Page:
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What challenges women face everyday working as an architect?

I Am a young Hispanic women who is interested in becoming a future architect. Architecture in the world is seen as a man career. I like to take challenges in life but I can't wait to know the challenges. Thank you.
#architecture

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Jeffrey’s Answer

Hello Keira, Unfortunately there are males out there amongst us that feel women are not as qualified. I can say I am not one of them. I served in the Army and seen women out preform men everyday. I also have a strong opinionated wife with two little girls 11 &2 who I hope do not face that type of oppression. If they do I know my wife and I have taught them not to give in to them but be bigger. I’ve been watching this question for a week hopeful that a female architect could answer your question.

I am very impressed about how aware you are of social issues in the work place but I feel you shouldn’t worry about that as a primary challenge in architecture. Architecture is a design field where many female architects have been successful like Zaha Hadid. Research her and other female Architects for an inspiration. I suggest focusing on you and your goal of being an architect. Draw and design something constantly. Don’t let they naysayers rent space in your head.

I hope I gave you some encouraging information. Good luck in your future endeavors!




Jeffrey recommends the following next steps:

Research female architects and know their story.
Thank you comment icon Excellent words Jeffrey! Daniela A. Pompucci
Thank you comment icon Sensitive and thoughtful answer Vincent Takeuchi
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Redina’s Answer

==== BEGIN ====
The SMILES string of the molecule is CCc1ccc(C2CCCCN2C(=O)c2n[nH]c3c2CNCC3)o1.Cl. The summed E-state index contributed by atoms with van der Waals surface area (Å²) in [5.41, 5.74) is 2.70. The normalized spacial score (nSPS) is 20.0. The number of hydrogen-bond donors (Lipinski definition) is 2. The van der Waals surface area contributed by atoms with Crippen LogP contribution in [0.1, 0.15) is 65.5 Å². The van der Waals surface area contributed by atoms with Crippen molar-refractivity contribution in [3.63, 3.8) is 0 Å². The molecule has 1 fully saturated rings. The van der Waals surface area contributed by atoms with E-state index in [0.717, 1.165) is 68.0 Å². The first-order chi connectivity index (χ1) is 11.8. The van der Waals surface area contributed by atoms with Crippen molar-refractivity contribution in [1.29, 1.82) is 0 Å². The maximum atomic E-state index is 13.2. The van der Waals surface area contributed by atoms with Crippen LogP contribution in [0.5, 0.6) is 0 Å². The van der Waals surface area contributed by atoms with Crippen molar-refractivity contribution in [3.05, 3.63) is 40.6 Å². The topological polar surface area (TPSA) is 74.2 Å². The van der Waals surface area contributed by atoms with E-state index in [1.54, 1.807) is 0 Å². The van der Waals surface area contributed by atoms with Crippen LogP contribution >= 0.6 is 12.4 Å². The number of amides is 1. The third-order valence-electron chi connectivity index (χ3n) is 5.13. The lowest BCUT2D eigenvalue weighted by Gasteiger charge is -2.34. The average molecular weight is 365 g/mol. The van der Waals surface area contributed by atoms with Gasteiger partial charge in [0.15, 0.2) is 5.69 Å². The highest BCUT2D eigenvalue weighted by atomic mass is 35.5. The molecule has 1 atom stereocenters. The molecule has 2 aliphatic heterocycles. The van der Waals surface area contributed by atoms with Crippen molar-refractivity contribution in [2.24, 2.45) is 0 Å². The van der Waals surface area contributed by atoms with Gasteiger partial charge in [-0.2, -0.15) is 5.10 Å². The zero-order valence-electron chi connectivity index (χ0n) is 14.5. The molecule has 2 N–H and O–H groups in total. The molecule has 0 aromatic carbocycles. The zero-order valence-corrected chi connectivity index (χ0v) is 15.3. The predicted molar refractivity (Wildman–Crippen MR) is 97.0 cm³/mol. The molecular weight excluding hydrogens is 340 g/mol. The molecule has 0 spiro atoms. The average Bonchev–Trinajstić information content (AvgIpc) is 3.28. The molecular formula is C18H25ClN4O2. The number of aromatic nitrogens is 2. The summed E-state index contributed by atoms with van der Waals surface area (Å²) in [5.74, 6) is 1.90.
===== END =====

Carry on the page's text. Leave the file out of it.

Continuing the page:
Hello Kiera! Your question is very relevant and I'm glad to share my own experience. I graduated with a master's degree in Architecture construction and city in Italy. Although the graduate program has a high percentage of female students, it doesn't translate into the same numbers when it comes to employment in the field: most architects in Italy are indeed men - your concern is therefore understandable. Nevertheless I am quite sure that you can succeed in being a famous female architect as well, by the same rules that apply to make architects: hard work, passion, talent. The challenges depend a lot on what you are willing to do after graduation. If you want to work as a designer, as mentioned in the comments below, you can take inspiration from great female architects (not only contemporary ones, also check out some women architects of the modern movement; a nice research on the topic is Women's creativity since the modern movement, you can find the publications in their website http://www.momowo.eu/). If you are pursuing an academic career, the trend of the recent years is the increasing of women researching Architecture design and planning and related fields, with many female researchers pioneering emerging research fields. I have personally found harder as a female some positions in the conventional construction industry, such as construction site manager or coordinator. As far as Italy is concerned, a male architect is often seen as more suitable for the position. Nevertheless, there are many unconventional construction sites related to participatory processes, educational workshops, heritage rehabilitation etc in which the female architects presence is relevant and increasing.